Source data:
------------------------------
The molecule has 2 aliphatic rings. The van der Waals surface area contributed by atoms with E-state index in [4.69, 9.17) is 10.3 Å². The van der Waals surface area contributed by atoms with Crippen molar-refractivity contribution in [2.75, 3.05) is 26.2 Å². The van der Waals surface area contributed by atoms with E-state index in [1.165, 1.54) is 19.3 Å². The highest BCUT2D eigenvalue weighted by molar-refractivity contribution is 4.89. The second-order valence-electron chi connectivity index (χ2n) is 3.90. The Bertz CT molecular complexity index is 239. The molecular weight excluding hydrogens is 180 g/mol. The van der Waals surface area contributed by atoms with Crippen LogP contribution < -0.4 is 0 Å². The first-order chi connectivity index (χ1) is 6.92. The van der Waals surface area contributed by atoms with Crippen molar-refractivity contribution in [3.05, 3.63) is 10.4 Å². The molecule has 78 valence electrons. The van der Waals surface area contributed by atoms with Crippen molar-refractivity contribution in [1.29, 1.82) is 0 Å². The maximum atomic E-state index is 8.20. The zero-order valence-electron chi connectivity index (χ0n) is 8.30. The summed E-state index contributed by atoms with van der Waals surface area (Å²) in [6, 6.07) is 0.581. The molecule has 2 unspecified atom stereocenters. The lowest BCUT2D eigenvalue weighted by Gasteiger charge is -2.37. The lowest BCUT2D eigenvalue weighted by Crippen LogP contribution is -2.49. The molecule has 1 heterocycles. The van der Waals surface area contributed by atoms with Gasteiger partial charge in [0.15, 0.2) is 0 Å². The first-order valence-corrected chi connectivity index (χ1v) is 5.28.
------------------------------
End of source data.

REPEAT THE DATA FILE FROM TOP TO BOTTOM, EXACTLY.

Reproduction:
The molecule has 2 aliphatic rings. The van der Waals surface area contributed by atoms with E-state index in [4.69, 9.17) is 10.3 Å². The van der Waals surface area contributed by atoms with Crippen molar-refractivity contribution in [2.75, 3.05) is 26.2 Å². The van der Waals surface area contributed by atoms with E-state index in [1.165, 1.54) is 19.3 Å². The highest BCUT2D eigenvalue weighted by molar-refractivity contribution is 4.89. The second-order valence-electron chi connectivity index (χ2n) is 3.90. The Bertz CT molecular complexity index is 239. The molecular weight excluding hydrogens is 180 g/mol. The van der Waals surface area contributed by atoms with Crippen LogP contribution < -0.4 is 0 Å². The first-order chi connectivity index (χ1) is 6.92. The van der Waals surface area contributed by atoms with Crippen molar-refractivity contribution in [3.05, 3.63) is 10.4 Å². The molecule has 78 valence electrons. The van der Waals surface area contributed by atoms with Crippen molar-refractivity contribution in [1.29, 1.82) is 0 Å². The maximum atomic E-state index is 8.20. The zero-order valence-electron chi connectivity index (χ0n) is 8.30. The summed E-state index contributed by atoms with van der Waals surface area (Å²) in [6, 6.07) is 0.581. The molecule has 2 unspecified atom stereocenters. The lowest BCUT2D eigenvalue weighted by Gasteiger charge is -2.37. The lowest BCUT2D eigenvalue weighted by Crippen LogP contribution is -2.49. The molecule has 1 heterocycles. The van der Waals surface area contributed by atoms with Gasteiger partial charge in [0.15, 0.2) is 0 Å². The first-order valence-corrected chi connectivity index (χ1v) is 5.28.